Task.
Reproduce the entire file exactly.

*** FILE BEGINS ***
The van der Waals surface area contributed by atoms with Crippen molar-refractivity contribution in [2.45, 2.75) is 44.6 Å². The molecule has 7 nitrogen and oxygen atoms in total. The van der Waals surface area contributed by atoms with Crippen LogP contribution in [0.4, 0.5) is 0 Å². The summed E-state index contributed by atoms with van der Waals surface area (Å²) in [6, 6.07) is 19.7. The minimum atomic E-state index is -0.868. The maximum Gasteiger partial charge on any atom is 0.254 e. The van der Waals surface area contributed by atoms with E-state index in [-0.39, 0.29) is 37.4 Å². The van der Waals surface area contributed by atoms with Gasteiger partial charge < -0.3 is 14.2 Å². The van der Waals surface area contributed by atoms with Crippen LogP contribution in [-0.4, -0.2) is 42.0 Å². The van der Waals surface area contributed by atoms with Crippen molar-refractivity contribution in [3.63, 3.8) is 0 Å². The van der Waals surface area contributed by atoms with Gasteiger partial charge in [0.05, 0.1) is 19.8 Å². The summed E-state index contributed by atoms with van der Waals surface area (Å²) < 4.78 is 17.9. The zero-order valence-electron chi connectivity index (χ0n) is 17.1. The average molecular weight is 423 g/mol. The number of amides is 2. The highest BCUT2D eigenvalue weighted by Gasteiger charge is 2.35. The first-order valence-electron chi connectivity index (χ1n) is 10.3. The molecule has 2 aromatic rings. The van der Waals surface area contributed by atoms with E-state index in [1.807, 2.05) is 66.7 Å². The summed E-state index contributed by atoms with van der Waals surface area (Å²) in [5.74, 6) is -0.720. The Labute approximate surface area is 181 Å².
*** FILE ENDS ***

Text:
The van der Waals surface area contributed by atoms with Crippen molar-refractivity contribution in [2.45, 2.75) is 44.6 Å². The molecule has 7 nitrogen and oxygen atoms in total. The van der Waals surface area contributed by atoms with Crippen LogP contribution in [0.4, 0.5) is 0 Å². The summed E-state index contributed by atoms with van der Waals surface area (Å²) in [6, 6.07) is 19.7. The minimum atomic E-state index is -0.868. The maximum Gasteiger partial charge on any atom is 0.254 e. The van der Waals surface area contributed by atoms with E-state index in [-0.39, 0.29) is 37.4 Å². The van der Waals surface area contributed by atoms with Gasteiger partial charge < -0.3 is 14.2 Å². The van der Waals surface area contributed by atoms with Crippen LogP contribution in [-0.4, -0.2) is 42.0 Å². The van der Waals surface area contributed by atoms with Crippen molar-refractivity contribution in [3.63, 3.8) is 0 Å². The van der Waals surface area contributed by atoms with Gasteiger partial charge in [0.05, 0.1) is 19.8 Å². The summed E-state index contributed by atoms with van der Waals surface area (Å²) < 4.78 is 17.9. The zero-order valence-electron chi connectivity index (χ0n) is 17.1. The average molecular weight is 423 g/mol. The number of amides is 2. The highest BCUT2D eigenvalue weighted by Gasteiger charge is 2.35. The first-order valence-electron chi connectivity index (χ1n) is 10.3. The molecule has 2 aromatic rings. The van der Waals surface area contributed by atoms with E-state index in [1.807, 2.05) is 66.7 Å². The summed E-state index contributed by atoms with van der Waals surface area (Å²) in [5.74, 6) is -0.720. The Labute approximate surface area is 181 Å².